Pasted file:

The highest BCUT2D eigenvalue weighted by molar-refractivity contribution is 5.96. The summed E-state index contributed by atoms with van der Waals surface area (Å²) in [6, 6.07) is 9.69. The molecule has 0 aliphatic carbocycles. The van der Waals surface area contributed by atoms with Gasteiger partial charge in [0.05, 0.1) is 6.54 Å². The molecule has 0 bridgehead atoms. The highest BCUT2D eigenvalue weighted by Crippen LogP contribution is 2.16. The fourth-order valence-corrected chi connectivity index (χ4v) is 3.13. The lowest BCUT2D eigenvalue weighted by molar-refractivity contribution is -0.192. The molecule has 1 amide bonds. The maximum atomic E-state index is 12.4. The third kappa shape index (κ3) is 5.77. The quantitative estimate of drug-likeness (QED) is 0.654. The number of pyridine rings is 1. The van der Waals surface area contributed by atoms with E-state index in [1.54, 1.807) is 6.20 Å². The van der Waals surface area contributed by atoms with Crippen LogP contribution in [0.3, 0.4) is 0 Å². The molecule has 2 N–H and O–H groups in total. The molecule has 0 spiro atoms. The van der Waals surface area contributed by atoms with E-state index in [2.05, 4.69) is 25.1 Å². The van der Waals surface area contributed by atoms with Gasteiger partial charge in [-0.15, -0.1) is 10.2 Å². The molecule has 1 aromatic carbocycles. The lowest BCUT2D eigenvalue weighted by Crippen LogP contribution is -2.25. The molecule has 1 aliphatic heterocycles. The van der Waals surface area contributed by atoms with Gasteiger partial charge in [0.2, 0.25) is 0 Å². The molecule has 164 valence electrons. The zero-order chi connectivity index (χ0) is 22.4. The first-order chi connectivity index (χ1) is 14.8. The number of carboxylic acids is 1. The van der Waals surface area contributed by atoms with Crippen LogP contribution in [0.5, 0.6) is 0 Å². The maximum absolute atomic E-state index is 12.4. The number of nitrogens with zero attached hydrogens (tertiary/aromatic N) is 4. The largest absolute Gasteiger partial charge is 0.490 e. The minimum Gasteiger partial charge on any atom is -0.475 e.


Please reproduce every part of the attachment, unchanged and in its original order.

The highest BCUT2D eigenvalue weighted by molar-refractivity contribution is 5.96. The summed E-state index contributed by atoms with van der Waals surface area (Å²) in [6, 6.07) is 9.69. The molecule has 0 aliphatic carbocycles. The van der Waals surface area contributed by atoms with Gasteiger partial charge in [0.05, 0.1) is 6.54 Å². The molecule has 0 bridgehead atoms. The highest BCUT2D eigenvalue weighted by Crippen LogP contribution is 2.16. The fourth-order valence-corrected chi connectivity index (χ4v) is 3.13. The lowest BCUT2D eigenvalue weighted by molar-refractivity contribution is -0.192. The molecule has 1 amide bonds. The maximum atomic E-state index is 12.4. The third kappa shape index (κ3) is 5.77. The quantitative estimate of drug-likeness (QED) is 0.654. The number of pyridine rings is 1. The van der Waals surface area contributed by atoms with E-state index in [1.54, 1.807) is 6.20 Å². The van der Waals surface area contributed by atoms with Crippen LogP contribution in [0.3, 0.4) is 0 Å². The molecule has 2 N–H and O–H groups in total. The molecule has 0 spiro atoms. The van der Waals surface area contributed by atoms with E-state index in [2.05, 4.69) is 25.1 Å². The van der Waals surface area contributed by atoms with Gasteiger partial charge in [-0.15, -0.1) is 10.2 Å². The molecule has 1 aromatic carbocycles. The lowest BCUT2D eigenvalue weighted by Crippen LogP contribution is -2.25. The molecule has 1 aliphatic heterocycles. The van der Waals surface area contributed by atoms with Gasteiger partial charge in [0.2, 0.25) is 0 Å². The molecule has 164 valence electrons. The zero-order chi connectivity index (χ0) is 22.4. The first-order chi connectivity index (χ1) is 14.8. The number of carboxylic acids is 1. The van der Waals surface area contributed by atoms with Crippen LogP contribution in [0.5, 0.6) is 0 Å². The maximum absolute atomic E-state index is 12.4. The number of nitrogens with zero attached hydrogens (tertiary/aromatic N) is 4. The largest absolute Gasteiger partial charge is 0.490 e. The minimum Gasteiger partial charge on any atom is -0.475 e.